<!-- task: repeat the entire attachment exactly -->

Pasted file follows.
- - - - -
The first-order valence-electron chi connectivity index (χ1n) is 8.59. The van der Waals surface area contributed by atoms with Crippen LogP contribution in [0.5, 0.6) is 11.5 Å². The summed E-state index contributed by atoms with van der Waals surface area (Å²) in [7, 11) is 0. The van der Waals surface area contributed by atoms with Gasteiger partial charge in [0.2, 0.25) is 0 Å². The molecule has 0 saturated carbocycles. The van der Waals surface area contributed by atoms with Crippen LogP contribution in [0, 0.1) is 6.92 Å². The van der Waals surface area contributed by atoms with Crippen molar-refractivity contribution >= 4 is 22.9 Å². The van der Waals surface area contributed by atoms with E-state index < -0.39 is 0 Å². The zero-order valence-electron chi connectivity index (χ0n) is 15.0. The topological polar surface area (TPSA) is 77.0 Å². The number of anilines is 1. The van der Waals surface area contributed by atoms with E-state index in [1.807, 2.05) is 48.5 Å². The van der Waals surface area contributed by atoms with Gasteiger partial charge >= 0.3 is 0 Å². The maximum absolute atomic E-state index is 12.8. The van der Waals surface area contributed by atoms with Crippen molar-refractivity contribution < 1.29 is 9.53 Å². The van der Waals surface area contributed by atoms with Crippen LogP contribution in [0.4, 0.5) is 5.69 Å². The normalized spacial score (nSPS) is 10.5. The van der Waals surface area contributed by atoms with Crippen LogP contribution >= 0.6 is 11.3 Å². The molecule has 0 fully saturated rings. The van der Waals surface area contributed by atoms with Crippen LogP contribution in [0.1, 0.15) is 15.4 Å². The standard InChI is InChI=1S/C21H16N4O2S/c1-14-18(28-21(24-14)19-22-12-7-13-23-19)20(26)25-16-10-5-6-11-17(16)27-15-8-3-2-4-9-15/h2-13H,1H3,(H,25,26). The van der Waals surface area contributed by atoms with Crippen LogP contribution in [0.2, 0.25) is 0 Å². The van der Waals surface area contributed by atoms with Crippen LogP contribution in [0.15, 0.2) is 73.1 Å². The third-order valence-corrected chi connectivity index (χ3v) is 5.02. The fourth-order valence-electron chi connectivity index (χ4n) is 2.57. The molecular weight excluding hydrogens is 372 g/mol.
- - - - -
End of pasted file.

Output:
The first-order valence-electron chi connectivity index (χ1n) is 8.59. The van der Waals surface area contributed by atoms with Crippen LogP contribution in [0.5, 0.6) is 11.5 Å². The summed E-state index contributed by atoms with van der Waals surface area (Å²) in [7, 11) is 0. The van der Waals surface area contributed by atoms with Gasteiger partial charge in [0.2, 0.25) is 0 Å². The molecule has 0 saturated carbocycles. The van der Waals surface area contributed by atoms with Crippen LogP contribution in [0, 0.1) is 6.92 Å². The van der Waals surface area contributed by atoms with Crippen molar-refractivity contribution >= 4 is 22.9 Å². The van der Waals surface area contributed by atoms with E-state index < -0.39 is 0 Å². The zero-order valence-electron chi connectivity index (χ0n) is 15.0. The topological polar surface area (TPSA) is 77.0 Å². The number of anilines is 1. The van der Waals surface area contributed by atoms with E-state index in [1.807, 2.05) is 48.5 Å². The van der Waals surface area contributed by atoms with Gasteiger partial charge >= 0.3 is 0 Å². The maximum absolute atomic E-state index is 12.8. The van der Waals surface area contributed by atoms with Crippen molar-refractivity contribution < 1.29 is 9.53 Å². The van der Waals surface area contributed by atoms with Crippen LogP contribution in [0.4, 0.5) is 5.69 Å². The normalized spacial score (nSPS) is 10.5. The van der Waals surface area contributed by atoms with Crippen LogP contribution >= 0.6 is 11.3 Å². The molecule has 0 fully saturated rings. The van der Waals surface area contributed by atoms with Crippen LogP contribution in [0.1, 0.15) is 15.4 Å². The standard InChI is InChI=1S/C21H16N4O2S/c1-14-18(28-21(24-14)19-22-12-7-13-23-19)20(26)25-16-10-5-6-11-17(16)27-15-8-3-2-4-9-15/h2-13H,1H3,(H,25,26). The van der Waals surface area contributed by atoms with Crippen LogP contribution in [0.2, 0.25) is 0 Å². The van der Waals surface area contributed by atoms with Crippen LogP contribution in [0.15, 0.2) is 73.1 Å². The third-order valence-corrected chi connectivity index (χ3v) is 5.02. The fourth-order valence-electron chi connectivity index (χ4n) is 2.57. The molecular weight excluding hydrogens is 372 g/mol.